A Letter From Archbishop Schnurr
Dear Friends in Christ,
On Tuesday of this week, a Pennsylvania Grand Jury released a report detailing the names of 301 priests who sexually abused over 1,000 minors over a 70-year period in that state. This report, coupled with the recent revelations regarding the former Cardinal Theodore McCarrick, shocks, saddens, and angers Catholics everywhere, including myself. The depth of depravity and evil described in these reports is stunning. No words can diminish the level of revulsion one feels at reading them.
From the depths of my heart, I am sorry for the terrible pain and suffering experienced by the victims of abuse throughout their lives. I am sorry for the deep shame that Catholic lay people rightfully feel at the inexcusable behavior of certain cardinals, bishops, and priests, the emotional exhaustion of having to defend their faith to friends and co-workers, and the discouragement of having to relive a deep tragedy that we all hoped was behind us. I am sorry for the stigma that good and holy priests who are committed to their vocation and vows have to endure wherever they go. I am sorry for the trust that has collectively been violated.
The Archdiocese of Cincinnati is unequivocally committed to the protection of all people, children and adults, involved with any of our various ministries. At this time, there are no active cases of clerical abuse of minors anywhere in the Archdiocese of Cincinnati. If you suspect abuse on the part of any agent of the Archdiocese, please report it to the appropriate civil authorities, as well as to the Coordinator of Ministry to Survivors of Abuse in the Archdiocese at 513-263-6623 or 1-800-686-2724, ext. 6623. If you see something, please say something.
Since 1993, the Archdiocese has embraced and promulgated the Decree on Child Protection, which now also covers vulnerable adults, including:
Complete background checks on all clerics, employees and volunteers;
Ongoing required training for clerics, employees, and volunteers on recognizing the signs of abuse of children and vulnerable adults;
Procedures for reporting suspected abuse;
Immediately reporting all allegations of abuse to the appropriate civil authorities;
A Child Protection Review Board that is comprised primarily of lay people;
Training of children in Catholic schools and religious education programs on warning signs and appropriate responses for their own protection; and
Onsite independent audit of policies and procedures by an outside firm.
The Archdiocese of Cincinnati is committed to transparency. To that end, for the past 15 years, we have published the names and status of all priests credibly accused of abuse on the archdiocesan website. This can be found at http://www.catholiccincinnati.org/protecting-children/resources-and-publications/status-report-on-clerics-accused-of-child-abuse/.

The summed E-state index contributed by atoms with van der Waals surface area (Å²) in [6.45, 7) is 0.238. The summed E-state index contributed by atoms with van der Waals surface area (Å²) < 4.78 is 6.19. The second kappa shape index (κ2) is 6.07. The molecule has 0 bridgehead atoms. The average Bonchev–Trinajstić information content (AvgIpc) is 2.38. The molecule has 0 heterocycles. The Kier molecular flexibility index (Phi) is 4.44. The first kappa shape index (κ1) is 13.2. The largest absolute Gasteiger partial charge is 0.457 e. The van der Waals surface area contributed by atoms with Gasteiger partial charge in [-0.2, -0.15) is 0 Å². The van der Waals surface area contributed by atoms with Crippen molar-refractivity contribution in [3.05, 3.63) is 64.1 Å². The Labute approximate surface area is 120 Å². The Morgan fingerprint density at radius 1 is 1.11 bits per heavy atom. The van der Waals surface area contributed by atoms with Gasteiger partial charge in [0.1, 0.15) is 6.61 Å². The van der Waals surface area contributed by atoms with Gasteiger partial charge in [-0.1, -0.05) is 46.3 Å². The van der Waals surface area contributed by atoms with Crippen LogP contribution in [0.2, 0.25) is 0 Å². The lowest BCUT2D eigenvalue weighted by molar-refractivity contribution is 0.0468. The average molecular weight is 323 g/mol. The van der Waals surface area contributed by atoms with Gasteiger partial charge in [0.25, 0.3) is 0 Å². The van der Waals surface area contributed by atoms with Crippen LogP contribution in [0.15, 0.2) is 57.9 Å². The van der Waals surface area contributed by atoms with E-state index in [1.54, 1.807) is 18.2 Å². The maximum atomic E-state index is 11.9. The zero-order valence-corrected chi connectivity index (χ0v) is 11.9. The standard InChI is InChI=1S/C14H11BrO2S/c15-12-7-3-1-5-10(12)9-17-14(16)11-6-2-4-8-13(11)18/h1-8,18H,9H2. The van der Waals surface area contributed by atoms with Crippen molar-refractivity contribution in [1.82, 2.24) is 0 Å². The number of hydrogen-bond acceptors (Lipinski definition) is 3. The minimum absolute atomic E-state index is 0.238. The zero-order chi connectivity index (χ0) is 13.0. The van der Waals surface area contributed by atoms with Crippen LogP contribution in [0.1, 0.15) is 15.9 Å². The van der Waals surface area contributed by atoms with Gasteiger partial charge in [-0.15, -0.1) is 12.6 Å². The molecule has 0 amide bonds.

The Archdiocese is also committed to ensuring that the men who will be ordained to the priesthood are indeed suitable for ministry in the Church and worthy of the trust of the Catholic faithful. Every applicant to the seminary undergoes a full battery of psychological testing prior to acceptance into the seminary program. Once accepted, the candidate has, at a minimum, four years of formation in which he is taught what he needs to know in order to be a priest. During this time, his disposition, behavior, self-awareness, and stability and goodness of character are also evaluated. When a man discerns that God might be calling him to the priesthood, the Church has a duty to discern that call as well, to make sure he is truly called and of the right character to serve faithfully and well.
Many of you may be feeling that Jesus has forsaken the Church. This is not true. Rather, some members of the Church have forsaken Jesus and the call to be disciples. Jesus established His Church on earth and promised to never leave us. As we know from the Gospel of John, “the light shines in the darkness, and the darkness has not overcome it” (Jn 1:5).
Today, Cardinal Daniel N. DiNardo, president of the United States Conference of Catholic Bishops, announced the foundation of a plan (included below) to comprehensively address the issue of abuse and the failure in leadership among our bishops. This plan will include the active involvement of both the laity and the Holy See. I pledge my personal dedication to this effort and to keeping you informed of its progress.
Please join me in praying for the healing of all victims of the grave sin of sexual abuse. May the Blessed Virgin Mary, patroness of the Catholic Church in the United States, continue to intercede for us. May the Holy Spirit continue to guide and protect us.
Most Reverend Dennis M. Schnurr
Archbishop of Cincinnati